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pretenditscherrylube t1_j1vws0n wrote

Broken Earth Trilogy has an amazing magic system with more adult sensibilities. Written by a black woman, so the nonwhite and non male characters are more fleshed out than trad fantasy. She’s also more concerned with rooting her story in the issues of today.

I also really like Memory Called Empire and it’s sequel. The author is a queer woman with a PhD in Medieval History, so her books have interesting meditations on the purpose of art, surveillance state, diplomacy, colonialism.

Sanderson is a really genuinely good guy, I hear. But he’s also a Mormon and lives in Utah. That doesn’t at all negate his ability to write compelling books, but Mormonism is patriarchal and white and all about maintaining the status quo. It makes sense to me that his books seek to exist completely beyond our current world.

That’s what a lot of more traditional sci-fi readers want - an escape from the current world. I dislike totally escapist sci-fi. To me, it feels insulting to create a world in the future and to replicate the inequalities in our current society as part of the default.

However, as different authors and readers enter the genre, we’re starting to see more sci-fi that’s seeking to be more than escapist and seeks to comment on the society we live in. You might like those books more.


Dostojevskij1205 OP t1_j1w872x wrote

No, I'd like the complete opposite of that. Veiled sociopolitical commentary is the last thing I want. Give me philosophy, something that resonates deeply. I don't want escape, but I sort of view politics as an escape also. Better a book that makes you confront yourself.


Hammunition t1_j1xx0w6 wrote

I'd recommend The Shadow of What was Lost, then (Licanius Trilogy). It's similar to Sanderson in the worldbuilding area, but not so overexplained. And plenty of reflection/philosophy along the way. I have some issues with it, but one thing it does better than almost any other series I've read is showing the motivations of the characters and grounding them and making them logical to the characters as opposed to the plot. Also something I enjoyed was a lot of the history was woven into the dialogue. Well, I should say I enjoyed how well it was done. Because judging by the average book or tv show, that approach is almost always completely hamfisted and awful. But the author here does it very fittingly.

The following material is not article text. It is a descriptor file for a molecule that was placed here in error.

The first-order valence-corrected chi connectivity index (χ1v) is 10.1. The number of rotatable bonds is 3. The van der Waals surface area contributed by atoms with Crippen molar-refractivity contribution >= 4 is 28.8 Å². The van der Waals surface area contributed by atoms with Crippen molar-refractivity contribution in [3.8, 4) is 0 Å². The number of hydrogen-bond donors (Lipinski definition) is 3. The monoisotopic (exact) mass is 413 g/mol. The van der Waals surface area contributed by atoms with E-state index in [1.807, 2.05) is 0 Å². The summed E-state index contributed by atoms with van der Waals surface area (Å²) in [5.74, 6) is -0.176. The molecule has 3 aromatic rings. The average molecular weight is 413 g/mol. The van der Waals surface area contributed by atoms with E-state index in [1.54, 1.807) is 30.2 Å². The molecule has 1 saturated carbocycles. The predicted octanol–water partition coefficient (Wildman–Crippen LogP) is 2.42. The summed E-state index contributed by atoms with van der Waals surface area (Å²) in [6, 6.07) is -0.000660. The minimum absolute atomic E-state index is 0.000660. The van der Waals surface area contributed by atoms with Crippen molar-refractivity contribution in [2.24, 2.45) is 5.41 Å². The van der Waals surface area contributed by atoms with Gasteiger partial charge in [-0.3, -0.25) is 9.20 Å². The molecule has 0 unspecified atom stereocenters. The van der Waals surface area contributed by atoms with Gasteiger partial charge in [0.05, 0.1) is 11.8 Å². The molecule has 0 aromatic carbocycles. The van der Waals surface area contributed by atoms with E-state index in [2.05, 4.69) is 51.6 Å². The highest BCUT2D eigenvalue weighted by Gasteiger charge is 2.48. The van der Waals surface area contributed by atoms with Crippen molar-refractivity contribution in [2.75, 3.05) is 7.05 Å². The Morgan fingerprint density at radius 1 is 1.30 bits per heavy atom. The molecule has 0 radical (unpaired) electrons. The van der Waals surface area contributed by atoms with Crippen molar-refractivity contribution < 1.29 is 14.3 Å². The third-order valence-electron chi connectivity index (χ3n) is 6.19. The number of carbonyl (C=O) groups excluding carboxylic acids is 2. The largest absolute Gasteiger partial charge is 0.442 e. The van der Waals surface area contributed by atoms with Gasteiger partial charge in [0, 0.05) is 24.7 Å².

Dostojevskij1205 OP t1_j1yfukk wrote

I did start that book a couple of days ago actually! But several people have described the trilogy as "Sanderson Lite", with the same issues in the writing style. Is that accurate at all?


Hammunition t1_j1ze5n8 wrote

It's been a while since I read them, but no I didn't get that impression. I read the first few Mistborn books a couple years ago and had some of the same issues as you. Some people really enjoy how every little detail of how the magic works is explained in different ways more than once. And in that way Licanius is Sanderson-lite I guess. It's not overexplained at all. And not everything is explained in detail because the focus is on other aspects of the story and characters.

Personally, I prefer books that go even further away from the hard magic. Like Earthsea and Lord of the Rings. But Licanius is a good middle ground that I still enjoyed. Same for Name of the Wind and The Fifth Season, both of those have a detailed magic system that is understandable, but the pages of the book don't revolve around it.


mwidup41 t1_j1z4glc wrote

If you’re into Sci-fi maybe give the Three Body Problem by Cixin Liu a try. Deeply philosophical and very intelligent.